Arlene B. Englander

Licensed Psychotherapist, LCSW, MBA, PA

Where Are Your New Year’s Resolutions Now?

The party hats are packed away and we’re finally in the habit of writing a different digit when we need to designate the current  year.  But what about our efforts to revise other habits  -  those which would really improve our lives?

Where are your New Year’s resolutions now?

While many of us make resolutions on or about January 1st, only a small percentage of us stay on track over time.  Estimates range from a low of 17% to a “high” of less than half of the 45% of of those who resolve to lose weight or fit in fitness actually maintain their new behaviors at the end of the year. Other common New Year’s resolutions include spending more time with family and friends, quitting smoking, enjoying life more, getting out of debt, getting organized and learning something new.

Here are some pointers to keep on target  and in touch with your resolutions year-round:

1) Rather than resolving to forego an unwanted behavior, whenever possible plan to replace it with something positive and pleasurable.

For example, an effort  to avoid all cakes, cookies and candies is rarely effective and will lead to fantasizing about those foods and bingeing on them when they’re available. Occasionally allowing  yourself to savor  small amounts of the foods you love will help remove the danger of proximity to those treats at parties, in the office or wherever. A former compulsive overeater, I can attest to that fact that  I  now enjoy several small chocolate chip cookies and a glass of skim milk, which I savor as I sit, so much more  than the box of the same I once scarfed down standing up.

2) Add  the “fun factor” into everything you do.  If part of your resolution includes exercise –  essential if weight loss is your objective –   find a way to make it as pleasurable as possible. If you hate the baggy tee shirt you always wear for working out treat yourself to one in a flattering color or buy an attractive outfit.  Search for one that’s on clearance if you’d rather not  commit to buying something costly in your current size.

Download recent music into your i-pod or tune in to fascinating seminars and listen to those only while exercising.  Transform those times – to whatever extent you can  - into an entertaining or intellectual treat.

3) Schedule it in. Using  your appointment book, i-phone or other device  make  dates with yourself to improve your life!  For many of us the mornings are a good time to add a new activity, prior to the resumption of our daily routine with its time-sensitive  responsibilities and demands. But if there’s a gym on your way home from work and its evening classes appeal to you,  go for it!

4) Increase your self-awareness. It’s important to know the strengths  that will help you succeed, as well as the weaknesses that could sabotage you. Write these down, along with strategies to capitalize on the first and  conquer the second.

The most insidious, self-sabotageing enemy of your efforts is invisible and almost undetectable. What is it? It’s your attitude  about your ability to better yourself and your life. Any negative thoughts you’re in the habit or harboring will fight against your efforts to move forward.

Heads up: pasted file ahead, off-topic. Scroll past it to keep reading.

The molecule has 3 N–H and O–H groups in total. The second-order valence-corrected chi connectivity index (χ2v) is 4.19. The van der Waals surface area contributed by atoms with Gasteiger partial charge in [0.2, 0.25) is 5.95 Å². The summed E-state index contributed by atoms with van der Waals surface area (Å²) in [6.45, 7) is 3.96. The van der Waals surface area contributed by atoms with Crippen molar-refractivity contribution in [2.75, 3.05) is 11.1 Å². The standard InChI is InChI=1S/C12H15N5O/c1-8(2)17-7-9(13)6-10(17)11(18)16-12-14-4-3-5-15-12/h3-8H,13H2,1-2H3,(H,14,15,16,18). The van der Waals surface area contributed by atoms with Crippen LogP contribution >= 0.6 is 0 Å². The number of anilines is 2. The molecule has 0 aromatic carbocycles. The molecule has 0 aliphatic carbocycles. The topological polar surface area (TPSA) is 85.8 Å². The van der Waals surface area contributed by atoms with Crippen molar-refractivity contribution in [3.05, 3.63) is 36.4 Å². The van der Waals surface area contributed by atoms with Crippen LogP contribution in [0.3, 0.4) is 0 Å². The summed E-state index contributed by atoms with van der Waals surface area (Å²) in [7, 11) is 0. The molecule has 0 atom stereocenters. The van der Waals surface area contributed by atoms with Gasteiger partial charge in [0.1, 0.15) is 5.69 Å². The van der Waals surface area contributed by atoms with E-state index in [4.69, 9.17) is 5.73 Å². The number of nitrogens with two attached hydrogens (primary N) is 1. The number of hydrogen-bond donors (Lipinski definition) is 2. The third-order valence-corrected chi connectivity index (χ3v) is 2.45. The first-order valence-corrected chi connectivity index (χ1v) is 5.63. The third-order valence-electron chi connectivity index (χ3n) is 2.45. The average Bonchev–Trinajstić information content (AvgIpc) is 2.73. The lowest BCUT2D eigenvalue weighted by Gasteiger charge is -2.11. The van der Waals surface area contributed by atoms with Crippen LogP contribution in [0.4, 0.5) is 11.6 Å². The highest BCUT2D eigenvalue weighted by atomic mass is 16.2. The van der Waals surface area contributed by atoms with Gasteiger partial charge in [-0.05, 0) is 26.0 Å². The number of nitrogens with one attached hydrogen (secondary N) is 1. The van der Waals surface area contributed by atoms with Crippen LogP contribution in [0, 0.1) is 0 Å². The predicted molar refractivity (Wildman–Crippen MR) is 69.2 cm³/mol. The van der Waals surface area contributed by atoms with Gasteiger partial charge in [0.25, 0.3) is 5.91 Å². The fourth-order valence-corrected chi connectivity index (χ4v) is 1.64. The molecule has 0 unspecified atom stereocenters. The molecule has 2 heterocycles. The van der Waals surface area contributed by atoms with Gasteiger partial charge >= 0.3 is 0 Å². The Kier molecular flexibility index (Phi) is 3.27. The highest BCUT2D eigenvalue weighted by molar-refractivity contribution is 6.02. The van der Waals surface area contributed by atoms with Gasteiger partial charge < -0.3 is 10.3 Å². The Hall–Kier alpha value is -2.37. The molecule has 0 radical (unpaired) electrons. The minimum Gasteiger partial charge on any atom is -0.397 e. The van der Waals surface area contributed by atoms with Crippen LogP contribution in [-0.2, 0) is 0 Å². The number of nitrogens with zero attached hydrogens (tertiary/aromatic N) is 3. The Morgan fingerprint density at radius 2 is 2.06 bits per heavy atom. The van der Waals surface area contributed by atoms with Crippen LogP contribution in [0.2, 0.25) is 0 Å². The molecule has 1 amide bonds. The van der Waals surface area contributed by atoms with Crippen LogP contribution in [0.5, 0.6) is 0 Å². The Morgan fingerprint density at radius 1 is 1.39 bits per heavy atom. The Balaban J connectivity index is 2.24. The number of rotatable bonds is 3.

For example, if you call yourself a “failure” after  five tries to quit smoking did you realize that the average number of attempts before succeeding is seven? (Bingo – that’s exactly the number of times it took for me, a few decades ago.) So ask yourself what skills you’ve learned on each attempt to help you succeed in coping sans cigarettes for days or weeks, or even years. What were the stumbling blocks that set you back and how could you handle them differently this time?

One of my favorite fables is that of someone asking Edison, “How come you’re still trying to make a light bulb when you’ve failed 500 times?” His answer, “I haven’t failed. I’ve discovered 500 ways how not to do it!”

Perhaps your most recent bout with cigarettes ceased because you couldn’t concentrate on your studies. Ask yourself why and select and implement strategies to offset this.  Did you miss the sense of security of holding something in your hand and mouth as you read? If so, what else might work?  This time  try sipping tea  from a hefty mug or other sensuous receptacle,  alternating with other occasions when you chose to chew gum. Reward yourself with a fifteen-minute break every forty-five minutes to take a walk or call a friend or flip through a magazine.

5) Don’t wait until you “feel like” doing the desired behavior. Many experts believe it takes 21 days for new behaviors to become habitual. Do what you can to make it as easy as possible to perform the desired behavior and as hard as possible to repeat past practices. (“Operationalizing” the new behavior is a term used in management to refer to this process.)

If  your plan’s to work out on your way to the office, place your gym attire  by your bedside, directly in your line of sight as you  awaken.  Remind yourself in the morning that the best way to start a really new day is to wear it.

Likewise, keep a gym bag, packed and ready to go, in the trunk of your car, so that you can take advantage of any unexpected opportunities to exercise.  Eliminate any and all imaginable excuses.

6)  Put  more fun in  your life!  As for food, it should be fun but far from your only pleasure. Finding time for fun is an aid to your efforts at self-improvement. How? We all need refueling and it’s easier to work on what’s important when we’re refreshed and relaxed. So,whatever your resolutions, add  enjoyable activities to your weekly routine. This is an important “homework assignment” and one you should take seriously.

Make  it a happy, healthy  New Year!

All my best,

Arlene B. Englander, LCSW, MBA, PA







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